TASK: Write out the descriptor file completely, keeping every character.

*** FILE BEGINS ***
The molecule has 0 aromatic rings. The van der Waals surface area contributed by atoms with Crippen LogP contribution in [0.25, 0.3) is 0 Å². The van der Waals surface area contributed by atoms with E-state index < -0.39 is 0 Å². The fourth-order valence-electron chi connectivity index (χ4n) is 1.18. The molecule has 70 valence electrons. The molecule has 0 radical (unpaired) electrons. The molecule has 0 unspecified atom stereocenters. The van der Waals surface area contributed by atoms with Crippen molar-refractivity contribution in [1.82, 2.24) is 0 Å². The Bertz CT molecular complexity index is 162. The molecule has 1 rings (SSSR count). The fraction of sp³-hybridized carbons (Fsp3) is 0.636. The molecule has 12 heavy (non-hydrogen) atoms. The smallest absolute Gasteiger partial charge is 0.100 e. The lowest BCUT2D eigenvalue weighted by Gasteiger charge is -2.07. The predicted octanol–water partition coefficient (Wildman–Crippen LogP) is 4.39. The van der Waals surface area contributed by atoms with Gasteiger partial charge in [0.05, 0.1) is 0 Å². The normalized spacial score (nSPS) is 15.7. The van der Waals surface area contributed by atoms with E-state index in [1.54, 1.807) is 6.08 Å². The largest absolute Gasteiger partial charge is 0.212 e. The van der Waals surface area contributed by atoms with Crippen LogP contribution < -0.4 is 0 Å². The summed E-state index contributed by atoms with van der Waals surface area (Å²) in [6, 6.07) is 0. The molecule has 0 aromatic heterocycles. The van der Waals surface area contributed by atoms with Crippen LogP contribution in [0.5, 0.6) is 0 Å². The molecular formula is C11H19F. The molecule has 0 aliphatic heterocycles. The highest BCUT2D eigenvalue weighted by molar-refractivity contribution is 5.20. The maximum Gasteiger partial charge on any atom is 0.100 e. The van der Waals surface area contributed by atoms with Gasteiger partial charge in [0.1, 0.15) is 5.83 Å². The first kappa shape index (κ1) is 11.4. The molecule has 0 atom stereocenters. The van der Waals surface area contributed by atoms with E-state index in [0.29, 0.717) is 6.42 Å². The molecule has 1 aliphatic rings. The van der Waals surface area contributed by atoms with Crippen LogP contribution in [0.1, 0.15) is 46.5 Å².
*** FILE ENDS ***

The molecule has 0 aromatic rings. The van der Waals surface area contributed by atoms with Crippen LogP contribution in [0.25, 0.3) is 0 Å². The van der Waals surface area contributed by atoms with E-state index < -0.39 is 0 Å². The fourth-order valence-electron chi connectivity index (χ4n) is 1.18. The molecule has 70 valence electrons. The molecule has 0 radical (unpaired) electrons. The molecule has 0 unspecified atom stereocenters. The van der Waals surface area contributed by atoms with Crippen molar-refractivity contribution in [1.82, 2.24) is 0 Å². The Bertz CT molecular complexity index is 162. The molecule has 1 rings (SSSR count). The fraction of sp³-hybridized carbons (Fsp3) is 0.636. The molecule has 12 heavy (non-hydrogen) atoms. The smallest absolute Gasteiger partial charge is 0.100 e. The lowest BCUT2D eigenvalue weighted by Gasteiger charge is -2.07. The predicted octanol–water partition coefficient (Wildman–Crippen LogP) is 4.39. The van der Waals surface area contributed by atoms with Gasteiger partial charge in [0.05, 0.1) is 0 Å². The normalized spacial score (nSPS) is 15.7. The van der Waals surface area contributed by atoms with E-state index in [1.54, 1.807) is 6.08 Å². The largest absolute Gasteiger partial charge is 0.212 e. The van der Waals surface area contributed by atoms with Crippen LogP contribution < -0.4 is 0 Å². The summed E-state index contributed by atoms with van der Waals surface area (Å²) in [6, 6.07) is 0. The molecule has 0 aromatic heterocycles. The van der Waals surface area contributed by atoms with Crippen LogP contribution in [0.5, 0.6) is 0 Å². The molecular formula is C11H19F. The molecule has 0 aliphatic heterocycles. The highest BCUT2D eigenvalue weighted by molar-refractivity contribution is 5.20. The maximum Gasteiger partial charge on any atom is 0.100 e. The van der Waals surface area contributed by atoms with Gasteiger partial charge in [0.1, 0.15) is 5.83 Å². The first kappa shape index (κ1) is 11.4. The molecule has 0 atom stereocenters. The van der Waals surface area contributed by atoms with E-state index in [0.29, 0.717) is 6.42 Å². The molecule has 1 aliphatic rings. The van der Waals surface area contributed by atoms with Crippen LogP contribution in [0.1, 0.15) is 46.5 Å².